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Can you help? We got answers!

Last week we got several replies to our “Can you help?” article. Although we can not be certain about the answers provided we strongly believe the question has been answered. See at the end of the original article below for the answer.

Wood Block Car #3

We have a few readers out there that are coming up with some really interesting items. This one has me stumped, can you help?  Doug White sent in these photo of a wood block car that is in perfect scale and detail for what looks like a 1970 Cyclone. He found this in an antique store. Is it some kind of design studio early effort? Could it be the product of some amateur hobbyist with tremendous carving skills?

Wood Block Car #4

You can click on these images to increase their size and detail. Why is there paint on the glass areas and some of the body? Why is some green and some purple?

Wood Block Car #5

There also appears to be some divider down the middle of the car. Were there to be two different versions?

Wood Block Car #2

If you look closely you can see some excellent detail on door gaps and other smaller areas. However, there are also areas cut out for some of the real fine details to be added later. The hood scoop, bumpers and grill, tires and wheels as well as the taillight areas are missing.

Wood Block Car #1My first reaction to seeing these images was that it was a positive mold for an 18th or 24th scale model/diecast. However, Doug states that the dimensions are:

Length: 20 1/2″
Width: 7 1/2″
Height: 4 1/2″  (body only)
Height: 6 1/4″  (complete body and wood block combined)
Wheel base: 11 3/4″

Ok, so all you guys who worked in design studios or you fellows and gals who studied historical information on car design; what is this?

You can post your comments and thoughts below or send them to me at: rfleener@comcast.net.

Thank you for helping us solve this little mystery.

Team Member Don Amadio provided the most complete response: “Being a designer in the toy industry, my guess is it’s a master sculpt for a model kit or toy car. As recent as the 1990’s these sculpts would be done large to get the detail then they were panographed (a scaling machine that traced the sculpt and was connected to a milling machine) down to actual size when they were cutting the steel mold tooling. Sometimes they were sculpted from blocks of plaster too. This system was also used to make die cast model molds.”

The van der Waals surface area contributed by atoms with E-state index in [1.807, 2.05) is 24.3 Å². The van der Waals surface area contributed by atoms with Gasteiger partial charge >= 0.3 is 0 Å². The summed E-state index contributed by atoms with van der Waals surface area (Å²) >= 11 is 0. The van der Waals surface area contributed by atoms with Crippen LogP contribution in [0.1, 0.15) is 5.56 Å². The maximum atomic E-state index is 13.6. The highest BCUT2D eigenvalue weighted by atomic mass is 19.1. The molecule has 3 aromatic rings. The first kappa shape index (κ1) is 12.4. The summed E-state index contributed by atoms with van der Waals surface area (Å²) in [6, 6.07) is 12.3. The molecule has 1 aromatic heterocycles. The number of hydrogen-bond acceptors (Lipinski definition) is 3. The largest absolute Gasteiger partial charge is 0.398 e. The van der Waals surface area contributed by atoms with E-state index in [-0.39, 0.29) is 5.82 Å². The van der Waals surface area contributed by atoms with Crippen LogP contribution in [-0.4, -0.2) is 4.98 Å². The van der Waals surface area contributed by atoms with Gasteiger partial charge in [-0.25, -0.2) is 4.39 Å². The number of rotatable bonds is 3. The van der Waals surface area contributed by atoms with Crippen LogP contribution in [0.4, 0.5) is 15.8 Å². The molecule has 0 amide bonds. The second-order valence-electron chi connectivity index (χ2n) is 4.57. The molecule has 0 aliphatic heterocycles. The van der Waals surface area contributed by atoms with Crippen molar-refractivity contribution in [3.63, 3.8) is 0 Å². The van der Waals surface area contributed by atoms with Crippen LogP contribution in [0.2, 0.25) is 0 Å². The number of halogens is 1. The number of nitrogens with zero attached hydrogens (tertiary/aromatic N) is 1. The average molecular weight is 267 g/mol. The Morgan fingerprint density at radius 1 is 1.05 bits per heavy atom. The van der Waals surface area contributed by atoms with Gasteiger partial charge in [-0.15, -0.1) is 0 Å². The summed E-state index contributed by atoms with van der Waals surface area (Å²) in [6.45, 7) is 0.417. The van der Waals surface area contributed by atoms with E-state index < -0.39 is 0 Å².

Additional information was provided by Doug Schellinger. He stated that it looked a lot like the MPC street Cyclone body. He also ran it by some model car friends and they confirmed it is a 1/10 scale buck, which was the standard of the industry. It was used to create a body 2.5 times smaller, or 1/25 scale. The wood buck is a perfect match to the MPC model of the smaller plastic kit of the 1970 Mercury Cyclone. It was later modified by MPC to make the #21 Donnie

MPC later modified the tooling to make the #21 Donnie Allison race car body.

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Richard

Some of my first and strongest memories from my childhood relate to cars. I still remember when things happened based on what car I was driving at the time. I grew up and lived in Iowa for nearly 40 years before moving to Southern California and now live in Tennessee. I was a Corvette fanatic for years but then re-discovered vintage American Muscle. My wife, Katrina, and I decided we wanted to focus on unique and rare muscle cars. After a lot of research we fell in love with the Ford Blue Oval Aero Cars. These were only built in 1969 and and aerodynamics became an important part of winning races. The only purpose of these limited production cars was to win NASCAR races using the Boss 429 and 427 power plants complimented with a special, wind cheating, aerodynamic body. The Ford Talladega and Mercury Cyclone Spoiler II are terrific and historic cars. This site is devoted to these car and their owners past and present. We provide an Online Registry for recording the long term history and ownership of every remaining Talladega, Spoiler and Spoiler II.

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